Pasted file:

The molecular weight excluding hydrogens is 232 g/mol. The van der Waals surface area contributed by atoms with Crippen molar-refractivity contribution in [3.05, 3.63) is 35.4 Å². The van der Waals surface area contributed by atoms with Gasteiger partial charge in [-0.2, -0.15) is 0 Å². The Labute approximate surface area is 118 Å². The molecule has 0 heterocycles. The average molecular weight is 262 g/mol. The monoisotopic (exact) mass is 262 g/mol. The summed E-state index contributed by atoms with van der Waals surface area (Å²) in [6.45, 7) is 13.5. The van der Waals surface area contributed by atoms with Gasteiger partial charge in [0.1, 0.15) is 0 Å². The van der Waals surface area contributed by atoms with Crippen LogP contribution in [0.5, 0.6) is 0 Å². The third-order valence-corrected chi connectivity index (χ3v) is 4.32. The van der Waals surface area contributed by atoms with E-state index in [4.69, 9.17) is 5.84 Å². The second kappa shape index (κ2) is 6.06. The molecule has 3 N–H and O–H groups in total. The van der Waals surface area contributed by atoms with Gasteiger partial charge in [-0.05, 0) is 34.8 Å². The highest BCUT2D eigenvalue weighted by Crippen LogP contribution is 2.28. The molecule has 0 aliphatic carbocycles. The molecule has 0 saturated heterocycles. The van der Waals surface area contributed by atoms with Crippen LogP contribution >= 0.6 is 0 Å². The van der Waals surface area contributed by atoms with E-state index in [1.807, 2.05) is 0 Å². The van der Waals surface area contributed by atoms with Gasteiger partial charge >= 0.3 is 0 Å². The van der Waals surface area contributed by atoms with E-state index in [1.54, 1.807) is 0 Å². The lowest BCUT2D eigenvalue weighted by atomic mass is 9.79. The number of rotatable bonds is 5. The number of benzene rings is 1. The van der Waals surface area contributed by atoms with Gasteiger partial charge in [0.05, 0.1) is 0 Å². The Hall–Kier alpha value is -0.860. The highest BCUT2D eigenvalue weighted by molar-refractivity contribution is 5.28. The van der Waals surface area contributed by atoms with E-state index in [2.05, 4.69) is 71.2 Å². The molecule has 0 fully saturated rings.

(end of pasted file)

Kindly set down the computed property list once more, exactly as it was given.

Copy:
The molecular weight excluding hydrogens is 232 g/mol. The van der Waals surface area contributed by atoms with Crippen molar-refractivity contribution in [3.05, 3.63) is 35.4 Å². The van der Waals surface area contributed by atoms with Gasteiger partial charge in [-0.2, -0.15) is 0 Å². The Labute approximate surface area is 118 Å². The molecule has 0 heterocycles. The average molecular weight is 262 g/mol. The monoisotopic (exact) mass is 262 g/mol. The summed E-state index contributed by atoms with van der Waals surface area (Å²) in [6.45, 7) is 13.5. The van der Waals surface area contributed by atoms with Gasteiger partial charge in [0.1, 0.15) is 0 Å². The van der Waals surface area contributed by atoms with Crippen LogP contribution in [0.5, 0.6) is 0 Å². The third-order valence-corrected chi connectivity index (χ3v) is 4.32. The van der Waals surface area contributed by atoms with E-state index in [4.69, 9.17) is 5.84 Å². The second kappa shape index (κ2) is 6.06. The molecule has 3 N–H and O–H groups in total. The van der Waals surface area contributed by atoms with Gasteiger partial charge in [-0.05, 0) is 34.8 Å². The highest BCUT2D eigenvalue weighted by Crippen LogP contribution is 2.28. The molecule has 0 aliphatic carbocycles. The molecule has 0 saturated heterocycles. The van der Waals surface area contributed by atoms with Crippen LogP contribution >= 0.6 is 0 Å². The van der Waals surface area contributed by atoms with E-state index in [1.807, 2.05) is 0 Å². The van der Waals surface area contributed by atoms with Gasteiger partial charge >= 0.3 is 0 Å². The van der Waals surface area contributed by atoms with E-state index in [1.54, 1.807) is 0 Å². The lowest BCUT2D eigenvalue weighted by atomic mass is 9.79. The number of rotatable bonds is 5. The number of benzene rings is 1. The van der Waals surface area contributed by atoms with Gasteiger partial charge in [0.05, 0.1) is 0 Å². The Hall–Kier alpha value is -0.860. The highest BCUT2D eigenvalue weighted by molar-refractivity contribution is 5.28. The van der Waals surface area contributed by atoms with E-state index in [2.05, 4.69) is 71.2 Å². The molecule has 0 fully saturated rings.